by Charles R. Swindoll
Read Numbers 11:24–30
These young men were jealous for Moses’ role. They said, “Moses, you can’t let ’em get away with that. You’re the prophet. What are Eldad and Medad doing in there? Who do they think they are, prophesying like that? That’s your job.” So Joshua says, “General Moses, sir, put a stop to it.”
I love it that Moses is more broad-shouldered than that. He replies securely, without a hint of jealousy, “Are you jealous for my sake? Would that all the LORD’s people were prophets, that the LORD would put His Spirit upon them!” (v. 29). Talk about unselfish. There wasn’t an ounce of jealousy or insecurity in that man of God.
Are you pursuing godliness? Do you want to count for Christ? Has God gifted you for service? If so, somewhere along the line, you will face the peril of jealousy, the feeling of being “indispensable” to some particular ministry. And some around you will plant seeds of jealousy in your heart that will tempt you to feel indispensable. You’ll think, What’s she doing up there? I could teach better than she. Or, You know, that man bears watching. He’s trying to take over. Everybody knows I’m the leader. Or, I can’t afford to step down. I started this organization. Ever heard those words or something similar? Ever said them yourself? Those are words of petty jealousy and proud indispensability.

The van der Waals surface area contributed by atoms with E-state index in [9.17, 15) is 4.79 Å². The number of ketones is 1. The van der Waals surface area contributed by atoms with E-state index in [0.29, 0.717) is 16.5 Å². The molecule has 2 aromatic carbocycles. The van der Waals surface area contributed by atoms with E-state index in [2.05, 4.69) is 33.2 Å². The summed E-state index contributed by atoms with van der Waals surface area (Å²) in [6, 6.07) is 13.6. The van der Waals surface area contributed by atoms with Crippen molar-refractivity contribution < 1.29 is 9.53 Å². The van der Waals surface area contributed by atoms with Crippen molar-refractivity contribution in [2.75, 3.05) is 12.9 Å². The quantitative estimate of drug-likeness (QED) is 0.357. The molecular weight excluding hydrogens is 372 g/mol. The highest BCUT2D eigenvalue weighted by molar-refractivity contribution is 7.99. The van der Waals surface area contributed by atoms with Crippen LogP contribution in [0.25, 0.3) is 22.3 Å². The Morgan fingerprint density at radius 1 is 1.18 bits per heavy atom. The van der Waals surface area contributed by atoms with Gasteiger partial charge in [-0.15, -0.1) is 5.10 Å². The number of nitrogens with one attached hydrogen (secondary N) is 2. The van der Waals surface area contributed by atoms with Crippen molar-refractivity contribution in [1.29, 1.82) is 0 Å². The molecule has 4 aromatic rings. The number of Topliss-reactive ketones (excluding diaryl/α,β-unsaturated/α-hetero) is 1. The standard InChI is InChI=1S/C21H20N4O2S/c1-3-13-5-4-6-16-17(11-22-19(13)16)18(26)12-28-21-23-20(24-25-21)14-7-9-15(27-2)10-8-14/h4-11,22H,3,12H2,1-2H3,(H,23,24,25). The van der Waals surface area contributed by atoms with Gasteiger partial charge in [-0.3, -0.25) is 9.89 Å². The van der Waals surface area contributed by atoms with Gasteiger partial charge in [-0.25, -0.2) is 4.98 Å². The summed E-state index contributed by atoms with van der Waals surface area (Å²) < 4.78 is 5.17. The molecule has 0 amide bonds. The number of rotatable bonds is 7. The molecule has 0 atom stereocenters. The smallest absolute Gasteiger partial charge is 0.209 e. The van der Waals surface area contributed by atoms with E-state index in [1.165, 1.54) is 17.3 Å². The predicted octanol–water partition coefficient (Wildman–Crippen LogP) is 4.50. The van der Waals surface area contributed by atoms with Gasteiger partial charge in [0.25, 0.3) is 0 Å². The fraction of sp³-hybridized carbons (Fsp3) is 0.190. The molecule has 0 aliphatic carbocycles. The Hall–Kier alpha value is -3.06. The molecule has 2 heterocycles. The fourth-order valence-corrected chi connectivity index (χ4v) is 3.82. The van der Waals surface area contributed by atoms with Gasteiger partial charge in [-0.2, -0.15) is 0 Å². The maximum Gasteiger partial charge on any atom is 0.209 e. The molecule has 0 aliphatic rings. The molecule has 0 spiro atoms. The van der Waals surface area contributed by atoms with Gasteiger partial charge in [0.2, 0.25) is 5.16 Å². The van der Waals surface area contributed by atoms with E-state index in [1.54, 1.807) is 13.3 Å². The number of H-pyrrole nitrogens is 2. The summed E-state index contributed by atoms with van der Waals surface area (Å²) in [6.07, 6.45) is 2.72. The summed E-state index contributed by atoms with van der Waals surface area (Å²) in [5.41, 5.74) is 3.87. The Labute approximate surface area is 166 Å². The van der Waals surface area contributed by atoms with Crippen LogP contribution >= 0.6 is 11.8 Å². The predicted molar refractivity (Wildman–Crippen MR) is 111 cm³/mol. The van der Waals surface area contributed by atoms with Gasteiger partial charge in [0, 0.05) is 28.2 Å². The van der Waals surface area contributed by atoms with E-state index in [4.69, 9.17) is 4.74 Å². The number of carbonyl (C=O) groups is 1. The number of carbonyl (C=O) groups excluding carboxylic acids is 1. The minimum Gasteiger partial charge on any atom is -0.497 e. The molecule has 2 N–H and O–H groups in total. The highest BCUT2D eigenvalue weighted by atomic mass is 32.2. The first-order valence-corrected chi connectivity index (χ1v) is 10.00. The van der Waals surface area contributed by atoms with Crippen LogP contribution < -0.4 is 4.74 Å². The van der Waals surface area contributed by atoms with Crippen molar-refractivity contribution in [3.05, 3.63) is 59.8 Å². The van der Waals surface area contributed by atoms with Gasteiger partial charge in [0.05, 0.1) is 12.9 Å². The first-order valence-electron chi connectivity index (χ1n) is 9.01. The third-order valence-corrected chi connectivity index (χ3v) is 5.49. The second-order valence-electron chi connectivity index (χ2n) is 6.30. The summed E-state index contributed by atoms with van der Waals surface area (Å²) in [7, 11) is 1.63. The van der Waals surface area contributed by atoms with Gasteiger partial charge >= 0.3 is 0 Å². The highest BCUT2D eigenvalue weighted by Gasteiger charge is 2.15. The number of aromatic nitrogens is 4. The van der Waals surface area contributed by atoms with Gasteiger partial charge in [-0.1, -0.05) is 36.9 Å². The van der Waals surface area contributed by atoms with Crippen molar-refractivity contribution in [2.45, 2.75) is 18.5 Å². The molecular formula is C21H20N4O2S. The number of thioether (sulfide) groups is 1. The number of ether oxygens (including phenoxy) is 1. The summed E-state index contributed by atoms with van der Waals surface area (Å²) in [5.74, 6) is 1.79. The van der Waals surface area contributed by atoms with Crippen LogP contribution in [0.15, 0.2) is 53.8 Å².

Listen to me! Everybody can afford to step down if God’s enthroned. Some of the most jealous, suspicious people in the world are so-called Christian public figures enamored with their own press clippings. It’s vital to them that they drop the right names and be seen by the right people and have others think well of them. They crave fame. And God help the one whose fame crowds theirs!
You’re not indispensable. I’m not indispensable. Nobody is indispensable, except the Lord Jesus Christ. He’s the head. He’s the Preeminent One. He’s the founder. He’s in first place. And when He moves one out and brings in another or demotes one and sets up another, He calls the shots. That is His sovereign right. The problem arises when we get to thinking we’re sovereign. My friend, He put you where He wanted you. He gave you that job. He can take it away just as fast as He gave it. Faithfully do your work, lie low, and exalt Christ.
Excerpted from Charles R. Swindoll, Great Days with the Great Lives (Nashville: W Publishing Group, 2005).